Which bats might I see in my garden?

We are lucky enough to have all 18 species of British bat in Sussex. You are most likely to see them when they are hunting at night. Their fast flight can make bats tricky to identify but here are a few key features of the species you’re most likely to see in and around your garden:

Common Pipistrelle (Pipistrellus pipistrellus)

  • Smallest of all British bats but also the commonest and most widespread, so you have a good chance of spotting one.
  • Emerge around 20 minutes after sunset.
  • A fast, erratic flight as they twist and turn around buildings, streetlights, trees and hedges pursuing small insects, which they catch and eat on the wing.
  • Summer roosts are usually found in crevices around the outside of often newer buildings.
  • Also roost in tree holes, crevices, and bat boxes.
  • Two other similar species: the Soprano and the rarer Nathusius’ Pipistrelle.

Brown Long-eared (Plecotus auritus)

  • Medium-sized bat with exceptionally large ears, nearly as long as their body.
  • Usually emerge after dark flying very close to trees, which can make them difficult to spot.
  • Flight is low and hovering, often amongst foliage, picking insects off leaves and bark.
  • Broad wings and tail allow slow, highly maneuverable flight, a little bit like a big butterfly.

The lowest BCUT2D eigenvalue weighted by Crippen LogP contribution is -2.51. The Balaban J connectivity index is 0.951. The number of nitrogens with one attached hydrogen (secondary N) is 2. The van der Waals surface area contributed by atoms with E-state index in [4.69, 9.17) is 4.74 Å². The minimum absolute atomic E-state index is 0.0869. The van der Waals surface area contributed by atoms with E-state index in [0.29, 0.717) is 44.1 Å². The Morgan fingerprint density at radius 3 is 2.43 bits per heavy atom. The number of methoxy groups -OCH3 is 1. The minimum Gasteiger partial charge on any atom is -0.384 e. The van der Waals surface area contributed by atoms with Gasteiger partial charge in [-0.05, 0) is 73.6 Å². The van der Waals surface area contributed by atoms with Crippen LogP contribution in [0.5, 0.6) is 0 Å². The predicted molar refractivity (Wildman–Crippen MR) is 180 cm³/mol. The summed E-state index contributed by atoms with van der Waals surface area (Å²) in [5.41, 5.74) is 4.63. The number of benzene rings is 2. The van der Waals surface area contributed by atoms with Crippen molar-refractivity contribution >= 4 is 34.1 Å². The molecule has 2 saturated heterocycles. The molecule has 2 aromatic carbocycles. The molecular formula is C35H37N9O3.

• Small prey is eaten in flight but larger insects are often taken to a perch.
  • Particularly like moths and butterflies and the remains of wings can be found under regular perches.
  • Summer roosts are usually located in older buildings, barns, churches and trees.

Noctule (Nyctalus noctula)

  • One of our biggest bats and usually the first bat to appear in the evening, sometimes even before sunset.
  • A characteristic powerful, direct flight on distinct narrow pointed wings.
  • Fly in the open, often well above tree-top level, with repeated steep dives when chasing insects.
  • During spring they feed mainly on smaller insects such as midges, then change their diet to take beetles and moths later in the season.
  • Primarily tree dwellers, roosting mainly in rot holes and woodpecker holes. Rarely occur in buildings.

Serotine (Eptesicus serotinus)

  • Also a big bat and one of the first to appear in the evening, often in good light.
  • Broad wings and distinctive leisurely flapping flight, with occasional short glides or steep descents.
  • Flies at about tree-top height often close to vegetation, and will sometimes flop, wings outstretched, onto the foliage to catch insects.
  • Preferred prey is large beetles.
  • Roost mainly in old buildings with high gables and cavity walls, such as churches; less often found in modern buildings.

Daubentons (Myotis daubentonii)

  • Medium-sized species, closely associated with water bodies.
  • Forage for insects close to the water surface, like a mini hovercraft, using their large feet as a gaff or the tail membrane as a scoop.
  • Roosts tend to be humid, more or less underground sites near water. For example tunnels or bridges over canals and rivers, or in caves, mines and cellars.

Posted in: Bats on 07 May 2015

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